Here's how the main travel insurance providers are reacting to travel

Some countries hope to open up to tourists this summer, but travel insurance could be tricky – here’s how the main providers are reacting

  • Saga has made it plain that new policies will not cover Covid-19 or any mutation
  • Travel insurance of any kind is currently not being offered by provider, Aviva  
  • European Health Insurance Card allows you state-provided medical treatment

The mention of ‘travel bubbles’ across Europe, and countries such as Greece hoping to reopen to holidaymakers later this summer, keeps hopes of a sunshine break alive. But there’s a big sticking point — travel insurance.

Whatever your age, it is impossible to renew or take out a travel insurance policy which will cover you during the ongoing pandemic. This is because Foreign and Commonwealth Office (FCO) advice to British nationals is to avoid all but essential international travel indefinitely.

Until this changes, any travel we take would be at our own risk — a big gamble, particularly if you’re older and vulnerable to illness. So how are the main travel insurance providers reacting? Is there any wiggle room?

Saga

The mention of ‘travel bubbles’ across Europe keeps hopes of a sunshine break alive. But there’s a big sticking point — travel insurance

The specialist in travel for the over-50s has made it plain that new policies will not cover Covid-19 or any mutation of it, although it will assist with repatriation to the UK.

If you’re an existing customer, any policies renewed after April 17 exclude coronavirus cover. If you travel anyway and have a non-coronavirus related issue, then medical cover of up to £10 million is still offered as well as SAFI (Scheduled Airline Failure Insurance) cover. 

This means you’ll get your ticket reimbursed if your airline goes into administration before you fly or while you’re on holiday. The cost of your repatriation is also covered. (saga.co.uk)

Insurewith

Existing customers will be covered for medical treatment and expenses if they contract Covid-19 while overseas, but only once borders have reopened and the current FCO advice has changed from advising against all travel abroad.

Any policies bought after March 13 with Insurewith do provide cover for medical costs but, crucially, this doesn’t include cancellations or abandoned holiday claims related to the coronavirus.

There’s a crumb of good news for Insurewith’s premium customers with Sapphire and Platinum policies. These include an End Supplier Failure clause which means customers can make a claim if the airline or hotel they’re booked with goes out of business, even if this is as a direct result of Covid-19. (insurancewith.com)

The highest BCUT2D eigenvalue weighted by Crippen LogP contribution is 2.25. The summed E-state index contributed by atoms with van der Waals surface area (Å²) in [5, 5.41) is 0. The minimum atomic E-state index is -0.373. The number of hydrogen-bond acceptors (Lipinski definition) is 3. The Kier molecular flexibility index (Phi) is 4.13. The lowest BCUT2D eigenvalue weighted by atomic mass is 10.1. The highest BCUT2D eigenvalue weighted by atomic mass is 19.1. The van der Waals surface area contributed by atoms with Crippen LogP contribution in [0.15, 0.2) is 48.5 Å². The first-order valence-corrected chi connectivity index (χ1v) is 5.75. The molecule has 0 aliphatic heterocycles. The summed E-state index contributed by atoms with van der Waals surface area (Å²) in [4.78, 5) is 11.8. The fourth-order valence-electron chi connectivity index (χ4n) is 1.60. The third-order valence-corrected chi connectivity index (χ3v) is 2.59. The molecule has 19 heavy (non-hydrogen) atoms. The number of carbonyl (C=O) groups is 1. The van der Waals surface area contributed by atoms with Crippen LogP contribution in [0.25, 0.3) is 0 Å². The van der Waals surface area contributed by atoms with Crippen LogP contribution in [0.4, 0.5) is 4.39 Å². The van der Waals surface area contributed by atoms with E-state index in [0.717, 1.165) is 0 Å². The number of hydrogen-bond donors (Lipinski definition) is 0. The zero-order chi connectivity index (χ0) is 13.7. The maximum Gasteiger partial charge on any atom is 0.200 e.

Aviva

Travel insurance of any kind (either single trip or annual multi-trip) is not being offered to new customers.

Existing customers will be able to renew their annual policies and keep Aviva’s optional Travel Disruption and Airspace Closure covers if they had them on their policies already.

While the FCO advice remains in place, if customers book a fresh trip now, they will not be covered for any cancellation costs. (aviva.co.uk)

Admiral

No new travel insurance policies are being offered.

For existing customers wishing to renew a policy, there’s now a general rule which excludes any claim which is caused by or resulting from coronavirus. This also includes claims arising from the fear or threat of covid. This doesn’t apply for renewing customers with trips booked prior to March 17.

Whatever your age, it is impossible to renew or take out a travel insurance policy which will cover you during the ongoing pandemic

The good news is that cancellation rights have also been altered to allow customers to cancel their annual or single-trip policy if they wish, and receive a pro-rata refund, provided they haven’t made a claim.

Admiral has also waived any cancellation fees for this.

Single-trip policyholders can change the travel dates up to 365 days from the date of issue of the original policy.

However, if a customer chooses to rearrange a trip by changing the dates, duration or destination, Admiral consider this a switch in risk and the trip wouldn’t be covered for Covid-19 related losses. (admiral.com)

Is there a Plan B?

If you can’t buy new travel insurance or renew your existing policy, a European Health Insurance Card (apply at nhs.uk, for free) entitles you to state-provided medical treatment if you fall ill or have an accident in any EU country (or in Switzerland, Norway, Iceland and Liechtenstein).

But once the UK leaves the EU EHIC cover won’t apply.

‘Perhaps insurers will come up with new-style policies with optional surcharges for Covid-19 cover, or a standalone policy which only covers for the disease and can be bought separately,’ says Debbie Marshall of Silver Travel, a travel review site aimed at mature travellers.

Ultimately, the most straightforward holiday option is, once domestic lockdown is eased, to travel within the UK, until such a time as insurance policies improve or a vaccine is in place.

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